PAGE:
The final stop on the 2010 tour is a poem I found at Larry Robbin's Bookstore in Philly during the run of Citizen Paine. The poem by the amazing Pamela Sneed, a contemporary African American lesbian poet, sums up the entire journey of the tour. The title and main ideas reflect Crixus and John Henry's view of slavery. The references to Harriet Tumbman enhance the monologue by Tubman in Episode 3 of the tour. The struggle is reflected in Martin Luther King. Her focus on Women's issues is connected to Frederick Douglass and the overwhelming beauty and need for a decision... and action is a fitting followup to the Abolitionist. Sneed references history throughout the poem. She is aware of history and it is valid to her personally and intimately. Ending the tour on petry is important to me. The literary experience has been undersold in today's culture. The need for passionate encounters with poetry will develop the soul of the nation.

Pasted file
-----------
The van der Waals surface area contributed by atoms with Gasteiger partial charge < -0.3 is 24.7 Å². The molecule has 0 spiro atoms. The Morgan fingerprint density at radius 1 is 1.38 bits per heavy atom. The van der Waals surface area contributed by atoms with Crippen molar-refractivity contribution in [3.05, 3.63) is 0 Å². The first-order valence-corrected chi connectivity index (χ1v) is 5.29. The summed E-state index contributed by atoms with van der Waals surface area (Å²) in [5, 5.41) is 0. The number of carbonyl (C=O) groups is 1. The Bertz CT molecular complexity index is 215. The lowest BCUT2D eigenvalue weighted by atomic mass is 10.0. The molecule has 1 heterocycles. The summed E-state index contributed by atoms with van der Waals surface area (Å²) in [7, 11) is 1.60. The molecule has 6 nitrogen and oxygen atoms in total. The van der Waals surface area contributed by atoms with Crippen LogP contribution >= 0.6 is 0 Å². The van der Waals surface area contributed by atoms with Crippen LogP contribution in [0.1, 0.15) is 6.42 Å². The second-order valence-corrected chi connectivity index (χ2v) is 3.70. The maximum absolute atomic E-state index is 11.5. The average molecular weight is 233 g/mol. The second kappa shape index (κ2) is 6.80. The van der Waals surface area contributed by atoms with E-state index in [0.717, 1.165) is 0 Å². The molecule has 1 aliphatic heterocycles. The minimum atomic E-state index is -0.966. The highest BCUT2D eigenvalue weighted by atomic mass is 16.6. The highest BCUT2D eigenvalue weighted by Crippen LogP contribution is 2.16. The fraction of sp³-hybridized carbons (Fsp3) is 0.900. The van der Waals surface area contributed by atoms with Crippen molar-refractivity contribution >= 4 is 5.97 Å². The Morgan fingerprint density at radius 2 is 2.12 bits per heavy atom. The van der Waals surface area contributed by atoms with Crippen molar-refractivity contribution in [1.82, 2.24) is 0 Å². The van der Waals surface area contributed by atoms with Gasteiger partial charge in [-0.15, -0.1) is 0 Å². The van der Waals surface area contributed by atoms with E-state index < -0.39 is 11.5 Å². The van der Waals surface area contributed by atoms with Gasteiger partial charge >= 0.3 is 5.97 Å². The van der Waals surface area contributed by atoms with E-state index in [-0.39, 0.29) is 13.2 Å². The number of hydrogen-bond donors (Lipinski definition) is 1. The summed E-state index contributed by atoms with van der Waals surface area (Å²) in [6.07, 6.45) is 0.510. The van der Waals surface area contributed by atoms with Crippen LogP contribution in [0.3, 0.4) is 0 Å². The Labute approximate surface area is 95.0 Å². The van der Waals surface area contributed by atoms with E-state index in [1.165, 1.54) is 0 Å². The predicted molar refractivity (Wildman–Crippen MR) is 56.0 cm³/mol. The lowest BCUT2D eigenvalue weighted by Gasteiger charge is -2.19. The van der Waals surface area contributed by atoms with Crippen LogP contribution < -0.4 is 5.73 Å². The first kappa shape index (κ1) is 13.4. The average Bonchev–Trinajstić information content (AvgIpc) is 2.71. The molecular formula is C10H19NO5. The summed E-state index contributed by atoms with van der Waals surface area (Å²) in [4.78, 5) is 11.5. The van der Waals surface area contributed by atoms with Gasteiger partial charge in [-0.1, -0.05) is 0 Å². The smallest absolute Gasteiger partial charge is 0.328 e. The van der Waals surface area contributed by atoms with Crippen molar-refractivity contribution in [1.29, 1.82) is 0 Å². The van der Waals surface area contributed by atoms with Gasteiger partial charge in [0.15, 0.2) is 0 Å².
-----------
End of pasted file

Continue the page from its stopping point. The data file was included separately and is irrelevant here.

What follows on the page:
Event Sponsors: Norristown NAACP, Iron Age Theatre, The Centre Theater.
Special Thanks to the Montgomery County Commissioners, Steve Nelson, John Corcoran, The Centre Theater, Shoprite, Barbara Milligan, The Norristown Police, Chief Bono, The Norristown Municipal Council, the residents of Norristown. 
If you would like to sponsor the event, please contact us.

Directed and Designed by John Doyle